By way of example, but not limitation, the stepping motor 138 could require 200 steps for a full revolution at 1.8° per step. There are three arms in the exemplary optical scanning apparatus 10. This means that the arms cannot be exactly 120° apart since 200 steps is not exactly divisable by three. This is not necessarily a disadvantage because an unequal number of steps between each arm permits operation of a system without the necessity for a feedback control to keep track of where the central mirror is.
More specifically, the 200 steps per revolution can be divided into two sets of 67 steps and one set of 66 steps to complete the revolution of a mirror. Since the same set of steps occur in the same sequence during each revolution, a memory system permits the control apparatus to keep track of the control mirror without the necessity for feed back control. It is no particular disadvantage that the remote reflectors 120 are not exactly 120° apart since the pallet 54 will be transporting objects of different widths in any case.
In operation, a read only memory is operatively associated with the stepping motor 138. Appropriate circuitry sequentially loads into the stepper motor controller the next number of steps, i.e. 66 or 67 steps, stored in the ROM. Thereafter, the number of steps is executed, then the load and execute sequence is repeated. The actual circuitry for loading the memory, and executing the number of steps is not shown as it is conventional and not itself a part of this invention.
FIG. 6 illustrates the control circuitry for directing the ROM load and execution in response to the rotation of the rotary reflector assembly. The control circuitry includes three Hall effect switches 146, 148 and 150. Hall effect switches 148 and 150 are commonly connected for triggering the two like sets of 67 steps. Hall effect switch 146 triggers the movement of the stepping motor by 66 steps.
As shown, Hall effect switch 146 is connected through appropriate filtering circuitry to input pin 6 of the eight millisecond solid state timer U1. It is also connected to input pin 6 of the ten millisecond timer U4 with a one hundred millisecond delay. Hall effect switches 148 and 150 are connected through appropriate filter circuits to the input pin 8 of the 8 millisecond timer U1 and the input pin 6 of the ten millisecond timer U6 with 100 millisecond delay. Timers U1, U4 and U6 are conventional monostable or one shot timers. The Hall effect switches 146, 148 and 150 are sequentially triggered as they move past the fixed magnet 141 mounted on arcuate bracket 143.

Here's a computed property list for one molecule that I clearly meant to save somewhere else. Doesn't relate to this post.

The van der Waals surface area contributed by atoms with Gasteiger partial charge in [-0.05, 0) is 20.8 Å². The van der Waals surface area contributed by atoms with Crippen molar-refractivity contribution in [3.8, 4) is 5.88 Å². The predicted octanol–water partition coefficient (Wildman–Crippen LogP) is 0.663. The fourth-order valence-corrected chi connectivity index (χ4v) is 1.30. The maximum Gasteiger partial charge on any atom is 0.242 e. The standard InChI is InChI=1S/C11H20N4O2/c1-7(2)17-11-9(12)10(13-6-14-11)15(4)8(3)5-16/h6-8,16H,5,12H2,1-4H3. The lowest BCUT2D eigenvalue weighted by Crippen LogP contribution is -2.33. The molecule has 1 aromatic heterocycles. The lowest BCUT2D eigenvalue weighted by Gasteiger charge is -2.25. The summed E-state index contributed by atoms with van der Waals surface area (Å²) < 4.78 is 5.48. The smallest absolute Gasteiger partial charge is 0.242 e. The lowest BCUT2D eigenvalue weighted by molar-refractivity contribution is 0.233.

Pin 5 output of timer U1 places an optically isolated signal on the base of NPN transistor U2. Pin 9 output of timer U1 places optically isolated signal on the base of NPN transistor U3. The pin 9 output of timer U4 places an optically isolated signal on the base of NPN transistor U5, and in a like manner that pin 9 output of timer U6 places an optically isolated signal on the base of NPN transistor U7.
From the foregoing, it should be apparent that the 8 millisecond timer U1 controls the index address I/O part in the memory for the stepping motor 138. It should also be apparent that the timers U4 and U6, respectively, control the load address I/O part in the memory. Timer U4 and hence NPN transistor U5 respond to Hall effect switch 146 as do the 6-5 pins of timer U1. Timer U6 and the 8-9 pins of the timer U1 respond to either one of the Hall effect switches 148 or 150.
The function of the index address is to tell the memory to execute the previously stored number of steps which in this case is either 66 or 67 steps. The function of the load address is to instruct the memory to load the next number of steps for the stepping motor after a 100 microsecond delay.
Since there are two possible sets of numbers of steps to load through M1 and M2, it is necessary to instruct the memory as to which of the two sets is to be loaded. This function is provided by the relay memory consisting of relays CRL 1 and CRL 2. The function of the relay memory is to remember which state the system was previously in and switched it to the other state if required.
As shown, the relays CRL 1 and CRL 2 are triggered by their respective timers U4 or U6 and remain latched until the other relay is triggered by its timer.